2015-10-12
2015-10-11
2015-10-10
2015-10-09
2015-10-08
  • 5
    while this generates a series, I have found no way (CTE, subquery, or inserting into a table or temporary table to join it to another table for filtering). – cfeduke Jan 25 '16 at 18:06
  • 2
    @cfeduke you could wrap this into a temp table as with series AS ( select * from generate_series(1,10,1) ) select * from series – blotto Mar 31 '16 at 22:54
  • 1
    @blotto - thank you! Your comment and the last example in the question solved the problem for me. – GeekyDeaks Apr 20 '16 at 8:32
  • 10
    The query, with series AS ( select * from generate_series(1,10,1) ) select * from series, does work. However, as soon as join it with another table, with series AS ( select * from generate_series(1,10,1) ) select * from series join mytable on true, then I still get the error Function "generate_series(integer,integer,integer)" not supported. – Slobodan Pejic Apr 24 '17 at 16:21
6

The generate_series() function is not fully supported by Redshift. See the Unsupported PostgreSQL functions section of the developer guide.

UPDATE

generate_series is working with Redshift now.

SELECT CURRENT_DATE::TIMESTAMP  - (i * interval '1 day') as date_datetime 
FROM generate_series(1,31) i 
ORDER BY 1

This will generate last 30 days date

Ref: generate_series function in Amazon Redshift

  • It appears that generate_series() works occasionally, but reliably fails if and when used in queries joining to actual tables. My guess is that these example queries are running on the leader node and succeeding, but fail when running on other nodes. From your link to the unsupported functions docs: "some unsupported functions will not return an error when run on the leader node" – Ryan Tuck Feb 21 at 17:27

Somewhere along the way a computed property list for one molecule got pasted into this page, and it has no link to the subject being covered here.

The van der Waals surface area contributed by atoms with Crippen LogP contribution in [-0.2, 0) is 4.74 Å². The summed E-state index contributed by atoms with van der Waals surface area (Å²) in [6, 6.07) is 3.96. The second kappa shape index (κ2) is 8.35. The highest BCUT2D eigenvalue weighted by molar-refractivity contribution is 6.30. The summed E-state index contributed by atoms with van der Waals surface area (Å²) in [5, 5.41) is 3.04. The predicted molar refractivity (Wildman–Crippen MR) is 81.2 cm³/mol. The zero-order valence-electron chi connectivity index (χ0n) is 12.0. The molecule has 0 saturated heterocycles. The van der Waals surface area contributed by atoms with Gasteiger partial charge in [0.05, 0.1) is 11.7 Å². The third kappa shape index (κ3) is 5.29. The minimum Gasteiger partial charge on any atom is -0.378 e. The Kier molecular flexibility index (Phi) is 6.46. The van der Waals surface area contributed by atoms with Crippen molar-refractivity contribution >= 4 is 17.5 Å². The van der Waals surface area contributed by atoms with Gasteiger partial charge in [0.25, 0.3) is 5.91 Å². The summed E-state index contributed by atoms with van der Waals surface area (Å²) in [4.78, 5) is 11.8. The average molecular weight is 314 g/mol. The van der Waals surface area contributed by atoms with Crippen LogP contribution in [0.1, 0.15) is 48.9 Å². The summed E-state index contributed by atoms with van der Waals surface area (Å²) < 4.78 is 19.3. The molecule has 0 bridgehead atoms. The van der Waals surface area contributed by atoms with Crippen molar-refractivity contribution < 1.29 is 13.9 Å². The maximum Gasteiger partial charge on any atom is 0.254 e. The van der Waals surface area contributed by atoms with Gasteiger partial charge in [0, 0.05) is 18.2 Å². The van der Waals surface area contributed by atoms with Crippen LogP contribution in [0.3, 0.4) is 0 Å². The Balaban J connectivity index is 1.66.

1

I needed to do something similar, but with 5 minutes intervals over 7 days. So here's a CTE based hack (ugly but not too verbose)

INSERT INTO five_min_periods
WITH 
periods  AS (select 0 as num UNION select 1 as num UNION select 2 UNION select 3 UNION select 4 UNION select 5 UNION select 6 UNION select 7 UNION select 8 UNION select 9 UNION select 10 UNION select 11),
hours    AS (select num from periods UNION ALL select num + 12 from periods),
days     AS (select num from periods where num <= 6),
rightnow AS (select CAST( TO_CHAR(GETDATE(), 'yyyy-mm-dd hh24') || ':' || trim(TO_CHAR((ROUND((DATEPART (MINUTE, GETDATE()) / 5), 1) * 5 ),'09')) AS TIMESTAMP) as start)
select  
  ROW_NUMBER() OVER(ORDER BY d.num DESC, h.num DESC, p.num DESC) as idx
  , DATEADD(minutes, -p.num * 5, DATEADD( hours, -h.num, DATEADD( days, -d.num, n.start ) ) ) AS period_date
from days d, hours h, periods p, rightnow n

Should be able to extend this to other generation schemes. The trick here is using the Cartesian product join (i.e. no JOIN/WHERE clause) to multiply the hand-crafted CTE's to produce the necessary increments and apply to an anchor date.

Your Answer

By clicking “Post Your Answer”, you agree to our terms of service, privacy policy and cookie policy

Not the answer you're looking for? Browse other questions tagged or ask your own question.